FA set February deadline to act

The Government on Wednesday published their response to the select

committee report on football governance and called for further

changes to the make-up of the FA board. The FA, working with the

leagues, should take a leading role in monitoring finances as part

of a new licensing system, the response said. Sports minister Hugh

Robertson said: “This is an opportunity for football to sort this

out for itself. “They have until the end of February to do so,

otherwise we will introduce legislation to require them to make the

necessary changes.” Robertson said the football authorities did not

have to agree to follow the select committee’s proposals exactly

but if not then they had to come up with an alternative solution.

“This is an opportunity to come up with something sensible that

tackles the issues that have been raised,” he said. The

Government’s response says there should be a system of licensing

for clubs where financial sustainability and robust checks on club

owners directors are included. The response states: “The Government

shares the concern expressed by the committee at the extent of

losses and the number of clubs on the edge of viability. “Debt per

se is not always a bad thing, but it must be genuinely sustainable

and should be assessed as a percentage of turnover. “Government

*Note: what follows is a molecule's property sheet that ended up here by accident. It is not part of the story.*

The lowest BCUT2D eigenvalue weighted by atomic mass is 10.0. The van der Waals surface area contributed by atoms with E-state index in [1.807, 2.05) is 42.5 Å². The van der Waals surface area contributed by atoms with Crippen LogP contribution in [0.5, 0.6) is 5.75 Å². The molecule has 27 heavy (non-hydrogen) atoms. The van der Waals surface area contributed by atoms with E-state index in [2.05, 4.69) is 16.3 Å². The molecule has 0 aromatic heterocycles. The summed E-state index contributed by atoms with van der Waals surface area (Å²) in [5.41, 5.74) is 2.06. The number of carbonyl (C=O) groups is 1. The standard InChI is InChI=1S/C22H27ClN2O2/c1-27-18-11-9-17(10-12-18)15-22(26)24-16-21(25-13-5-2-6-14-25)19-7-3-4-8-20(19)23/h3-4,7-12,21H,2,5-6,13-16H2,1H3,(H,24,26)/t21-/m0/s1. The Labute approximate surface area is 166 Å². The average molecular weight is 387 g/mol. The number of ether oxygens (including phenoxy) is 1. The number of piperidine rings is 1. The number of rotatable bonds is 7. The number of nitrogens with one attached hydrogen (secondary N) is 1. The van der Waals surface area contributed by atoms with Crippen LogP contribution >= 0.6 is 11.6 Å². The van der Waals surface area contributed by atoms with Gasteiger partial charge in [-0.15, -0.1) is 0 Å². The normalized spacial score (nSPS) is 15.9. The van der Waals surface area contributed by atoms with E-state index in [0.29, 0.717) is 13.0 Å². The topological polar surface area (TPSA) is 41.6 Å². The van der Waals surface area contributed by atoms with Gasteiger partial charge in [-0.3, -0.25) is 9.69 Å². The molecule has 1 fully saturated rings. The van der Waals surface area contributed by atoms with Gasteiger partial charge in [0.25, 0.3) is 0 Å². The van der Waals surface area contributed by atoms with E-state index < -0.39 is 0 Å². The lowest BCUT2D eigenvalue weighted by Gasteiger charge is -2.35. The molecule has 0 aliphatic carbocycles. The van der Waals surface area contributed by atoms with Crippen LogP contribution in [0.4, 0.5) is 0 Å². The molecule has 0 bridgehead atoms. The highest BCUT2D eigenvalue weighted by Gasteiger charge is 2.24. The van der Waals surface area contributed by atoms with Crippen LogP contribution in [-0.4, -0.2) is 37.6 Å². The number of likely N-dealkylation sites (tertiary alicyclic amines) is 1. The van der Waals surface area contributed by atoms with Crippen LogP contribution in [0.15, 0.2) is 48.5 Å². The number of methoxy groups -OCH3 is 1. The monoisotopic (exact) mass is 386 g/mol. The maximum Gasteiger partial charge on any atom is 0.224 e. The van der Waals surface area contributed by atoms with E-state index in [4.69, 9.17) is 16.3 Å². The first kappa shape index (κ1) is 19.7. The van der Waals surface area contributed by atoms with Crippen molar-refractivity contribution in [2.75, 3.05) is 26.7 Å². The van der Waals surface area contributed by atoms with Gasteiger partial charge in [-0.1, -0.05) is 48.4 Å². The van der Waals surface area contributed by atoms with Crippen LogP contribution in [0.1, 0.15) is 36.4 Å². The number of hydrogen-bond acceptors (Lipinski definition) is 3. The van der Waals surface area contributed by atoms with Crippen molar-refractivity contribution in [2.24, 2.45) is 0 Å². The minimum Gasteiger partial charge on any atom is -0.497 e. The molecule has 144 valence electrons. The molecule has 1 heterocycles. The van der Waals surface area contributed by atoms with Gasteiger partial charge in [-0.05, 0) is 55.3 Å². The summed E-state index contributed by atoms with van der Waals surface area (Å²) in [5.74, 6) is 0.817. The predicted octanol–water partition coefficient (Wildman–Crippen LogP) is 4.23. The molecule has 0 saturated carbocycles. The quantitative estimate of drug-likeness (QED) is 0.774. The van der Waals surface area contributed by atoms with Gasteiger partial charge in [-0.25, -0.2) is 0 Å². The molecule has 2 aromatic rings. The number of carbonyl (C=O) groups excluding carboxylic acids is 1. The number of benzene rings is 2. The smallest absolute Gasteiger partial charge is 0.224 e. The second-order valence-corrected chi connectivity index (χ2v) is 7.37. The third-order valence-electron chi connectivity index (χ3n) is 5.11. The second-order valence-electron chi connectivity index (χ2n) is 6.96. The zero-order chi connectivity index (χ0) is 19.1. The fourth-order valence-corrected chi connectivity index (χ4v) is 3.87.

believes that there is a legitimate role for the national governing

body, working hand in hand with competition organisers, to ensure

that appropriate and consistent checks and balances are in place to

protect the overall financial integrity of the national game and

its long-term viability. “The recent moves by the Football League

to work towards a break-even rule in the Championship are a welcome

indication of the appetite amongst many clubs for a change.” The

response adds: “The Government expects that the issue of financial

sustainability should be addressed as part of the recommendations

on the new licensing model.” The report makes clear the

Government’s threat to bring in legislation if reforms are not

made. It states: “We expect the football authorities to work

together to agree proposals, including plans for implementation, by

29 February 2012. The new board can then agree the way forward for

the remainder of the recommendations, ideally for implementation

for the start of the 2012-13 football season. “If that does not

happen the Government will introduce a legal requirement on the

Football Association to implement the appropriate governance

clauses by the swiftest possible means.” The Government’s proposals

also call for reform of FA board. They propose the new structure

should be made up of chairman, general secretary, two further FA

executives “bringing wider football expertise”, two independent

non-executive directors and two each from the professional and

national game. The FA Council’s role should be changed so that

committees report to the FA board instead, with a maximum limit of

eight years for council members. The football authorities should

look at ways to encourage more fans on clubs’ boards, say the

Government, and clubs should be forced to release players for

England duty at all age levels from under-17 upwards. A joint FA,

Premier League and Football League statement said they would take

some time to decide on action. The statement said: “We shall now

take time to consider the department’s response as we formulate

what the most appropriate actions might be. “The FA, the Premier

League, The Football League and representatives of the national

game are already engaged in this process and are committed to

keeping the minister and his department informed of our progress.”